We should know by the weekend whether GO Transit employees support the latest tentative agreement — reached last Friday — and perhaps a bit longer to hear if the agency’s board of directors also approves.

Bus drivers and other GO employees surprised many by voting down the previous deal — despite its recommendation by their own executive committee. Union leader Denis Tanham may have been directing his comments solely to his members when he declared of the recent agreement: “We seem to have gotten everything we requested.”

While most GO bus riders just want to know their commute is safe, others may wonder how much the provincial agency conceded to avoid a strike. It will take time to know the details of a final contract, but some of the issues hammered out in these recent negotiations could influence other upcoming contract talks.


GTA transit systems and their workers will look to the GO deal for possible precedents, including wage rates. The bargaining process is set to begin soon at the TTC, where driver pay has been a long-standing irritant in labour relations.

A reader from Burlington wrote me last week: “I love taking public transit for so many reasons, but I also have to depend on it. My commute takes me on GO and TTC and it infuriates me to have to worry about strike threats, walkouts, and other ‘negotiating’ tactics several times a year. Aren’t they here to serve us, the commuters?”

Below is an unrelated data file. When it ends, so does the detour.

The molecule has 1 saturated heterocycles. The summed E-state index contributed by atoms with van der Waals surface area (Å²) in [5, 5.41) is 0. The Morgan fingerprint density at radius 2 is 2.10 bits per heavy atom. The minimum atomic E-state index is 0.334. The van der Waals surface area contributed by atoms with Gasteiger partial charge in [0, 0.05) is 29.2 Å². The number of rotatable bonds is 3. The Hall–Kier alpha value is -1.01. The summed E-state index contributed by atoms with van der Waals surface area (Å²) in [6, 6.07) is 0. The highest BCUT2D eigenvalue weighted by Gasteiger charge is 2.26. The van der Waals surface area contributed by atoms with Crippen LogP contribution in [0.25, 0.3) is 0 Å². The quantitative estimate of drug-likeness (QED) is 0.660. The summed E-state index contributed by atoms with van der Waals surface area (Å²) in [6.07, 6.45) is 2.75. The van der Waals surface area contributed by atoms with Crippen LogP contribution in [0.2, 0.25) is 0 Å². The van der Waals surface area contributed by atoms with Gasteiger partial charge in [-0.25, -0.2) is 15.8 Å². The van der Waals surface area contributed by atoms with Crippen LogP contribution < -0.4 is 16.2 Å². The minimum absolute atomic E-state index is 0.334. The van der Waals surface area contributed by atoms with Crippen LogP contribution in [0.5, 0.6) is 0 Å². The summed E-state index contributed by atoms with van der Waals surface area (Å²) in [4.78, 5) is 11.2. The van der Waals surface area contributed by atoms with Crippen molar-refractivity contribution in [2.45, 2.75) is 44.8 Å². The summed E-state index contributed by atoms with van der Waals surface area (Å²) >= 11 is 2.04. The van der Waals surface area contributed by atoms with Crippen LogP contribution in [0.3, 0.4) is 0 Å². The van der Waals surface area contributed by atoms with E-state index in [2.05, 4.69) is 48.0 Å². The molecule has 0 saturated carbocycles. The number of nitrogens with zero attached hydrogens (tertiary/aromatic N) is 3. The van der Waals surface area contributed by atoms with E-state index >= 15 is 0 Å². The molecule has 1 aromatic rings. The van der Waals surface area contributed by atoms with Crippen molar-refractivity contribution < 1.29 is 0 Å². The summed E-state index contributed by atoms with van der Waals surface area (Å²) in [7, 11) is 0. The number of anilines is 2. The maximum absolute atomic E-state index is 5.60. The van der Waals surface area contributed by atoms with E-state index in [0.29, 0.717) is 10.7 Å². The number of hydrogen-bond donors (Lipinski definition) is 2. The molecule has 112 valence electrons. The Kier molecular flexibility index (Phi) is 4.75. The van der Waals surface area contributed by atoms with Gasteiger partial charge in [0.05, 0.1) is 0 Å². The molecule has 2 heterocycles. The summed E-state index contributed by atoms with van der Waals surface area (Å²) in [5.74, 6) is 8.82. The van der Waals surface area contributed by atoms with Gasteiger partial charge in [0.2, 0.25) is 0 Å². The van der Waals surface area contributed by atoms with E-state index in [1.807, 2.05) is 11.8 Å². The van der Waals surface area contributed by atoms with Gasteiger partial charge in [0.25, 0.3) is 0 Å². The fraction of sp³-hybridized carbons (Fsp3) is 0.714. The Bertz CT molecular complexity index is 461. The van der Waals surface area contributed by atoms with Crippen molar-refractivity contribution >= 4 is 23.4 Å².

My sense is many GO workers have been on fairly good terms with supervisors and management, which makes me wonder why completing this contract has been so tough. From what I can tell, the average attitude toward customers among GO bus drivers and ticket sellers indicates they generally like their jobs. And yet the strong repudiation of the first two negotiated deals opened the possibility of their first strike in 30 years.

By comparison, the relationship between workers and managers at the TTC has been much rockier, and points to greater workplace dissatisfaction. Does this mean further labour uncertainty for Toronto commuters this year? I worry the answer is yes.

If so, expect renewed calls to declare transit an essential service, thereby making strikes illegal. At least in the case of GO, this would be tricky. The commuter trains are operated and maintained by union members who work for private sector companies — not for the transit agency. And even if legislation could somehow keep them on the job, there’s the prevailing wisdom that essential workers tend to be paid more once they lose the right to strike.

Should we pay higher fares for greater certainty? Tell me what you think.


Ed Drass has been covering transportation issues in Toronto since 1998. He has a degree in urban studies from York University and regularly rides transit in the GTA and elsewhere.

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